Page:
Q. Can I use just the author's name in the in-text citations or must I also include the date?

Answer

The first time you use a source in the text of a paragraph, you must provide both the author's last name and publication date. However, "parenthetical citations (where both elements are within parentheses) always have both author and date included)." (Lee, 2011, Comment 2).

In the text of the paragraph, the author's last name and the publication date should not be separated by other words; the date in parentheses should always come directly after the author's last name in the text.

According to APA Style Blog expert, Chelsea Lee (2011),  "Publication year can be omitted for repeated citations only when the authors' names are given in running text (not parenthetically). So if you refer to the author names multiple times in running text within a paragraph, give the date the first time, and subsequently you can omit the date" (Comment 2).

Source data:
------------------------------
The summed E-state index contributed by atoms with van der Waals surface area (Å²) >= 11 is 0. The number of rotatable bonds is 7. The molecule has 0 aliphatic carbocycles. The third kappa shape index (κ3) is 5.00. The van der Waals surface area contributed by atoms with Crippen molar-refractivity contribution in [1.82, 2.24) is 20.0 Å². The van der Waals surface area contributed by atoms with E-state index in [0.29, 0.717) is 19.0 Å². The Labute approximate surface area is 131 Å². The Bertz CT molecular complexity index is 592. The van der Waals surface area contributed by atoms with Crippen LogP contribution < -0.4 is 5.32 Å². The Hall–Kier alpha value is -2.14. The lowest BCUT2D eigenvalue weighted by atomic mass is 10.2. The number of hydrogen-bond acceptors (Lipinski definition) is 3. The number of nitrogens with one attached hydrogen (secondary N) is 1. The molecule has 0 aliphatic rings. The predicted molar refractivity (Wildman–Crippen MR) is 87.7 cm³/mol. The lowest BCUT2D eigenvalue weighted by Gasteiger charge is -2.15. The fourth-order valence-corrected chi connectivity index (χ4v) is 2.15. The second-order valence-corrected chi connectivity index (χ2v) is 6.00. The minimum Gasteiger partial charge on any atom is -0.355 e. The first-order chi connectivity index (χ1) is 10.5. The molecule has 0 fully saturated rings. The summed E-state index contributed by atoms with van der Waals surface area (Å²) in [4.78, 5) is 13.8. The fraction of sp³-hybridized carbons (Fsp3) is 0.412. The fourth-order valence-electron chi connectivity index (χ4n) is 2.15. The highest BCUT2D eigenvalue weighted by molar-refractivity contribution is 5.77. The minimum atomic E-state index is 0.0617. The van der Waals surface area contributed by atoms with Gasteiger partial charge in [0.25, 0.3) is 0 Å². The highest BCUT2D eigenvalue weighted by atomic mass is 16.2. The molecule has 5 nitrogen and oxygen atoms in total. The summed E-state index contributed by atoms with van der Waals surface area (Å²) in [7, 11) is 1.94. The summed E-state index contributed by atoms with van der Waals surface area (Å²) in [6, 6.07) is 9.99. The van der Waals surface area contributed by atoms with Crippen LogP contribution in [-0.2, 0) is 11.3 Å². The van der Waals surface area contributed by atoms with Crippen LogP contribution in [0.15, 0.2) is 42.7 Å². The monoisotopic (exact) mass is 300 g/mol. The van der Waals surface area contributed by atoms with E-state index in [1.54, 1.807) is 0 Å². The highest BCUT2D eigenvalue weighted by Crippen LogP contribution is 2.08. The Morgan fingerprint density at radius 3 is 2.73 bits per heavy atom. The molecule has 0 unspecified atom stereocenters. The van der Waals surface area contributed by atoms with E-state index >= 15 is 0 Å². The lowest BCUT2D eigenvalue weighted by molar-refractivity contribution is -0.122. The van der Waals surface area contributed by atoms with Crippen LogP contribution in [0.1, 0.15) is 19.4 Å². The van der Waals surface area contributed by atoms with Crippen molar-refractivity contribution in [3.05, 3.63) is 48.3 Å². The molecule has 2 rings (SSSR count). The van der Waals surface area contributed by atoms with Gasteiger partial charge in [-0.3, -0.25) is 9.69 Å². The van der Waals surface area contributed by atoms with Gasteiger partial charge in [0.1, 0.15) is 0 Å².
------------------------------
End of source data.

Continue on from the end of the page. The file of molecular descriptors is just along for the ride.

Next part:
Example

Correct:

Bart (2004) said that "no one likes cake any more" (p. 1).

"No one likes cake any more" (Bart, 2004, p. 1).

Incorrect:

Bart said that "no one likes cake any more" (2004, p. 1).

"No one likes cake any more" (Bart, p. 1).

For More Information

See "Writing In-text Citations in APA Style" (Lee, 2011).

See "When to Include the Year in Citations Appearing More Than Once in a Paragraph" (Krupa, 2013).

References

Krupa, T. (2013, April 4). When to include the year in citation appearing more than once in a paragraph [Blog post]. Retrieved from http://blog.apastyle.org/apastyle/2013/04/when-to-include-the-year-in-citations-appearing-more-than-once-in-a-paragraph.html

Lee, C. (2011, January 27). Writing in-text citations in APA style [Blog post]. Retrieved from http://blog.apastyle.org/apastyle/2011/01/writing-in-text-citations-in-apa-style.html

  • Last Updated Aug 15, 2018
  • Views 24
  • Answered By Maureen Morasch

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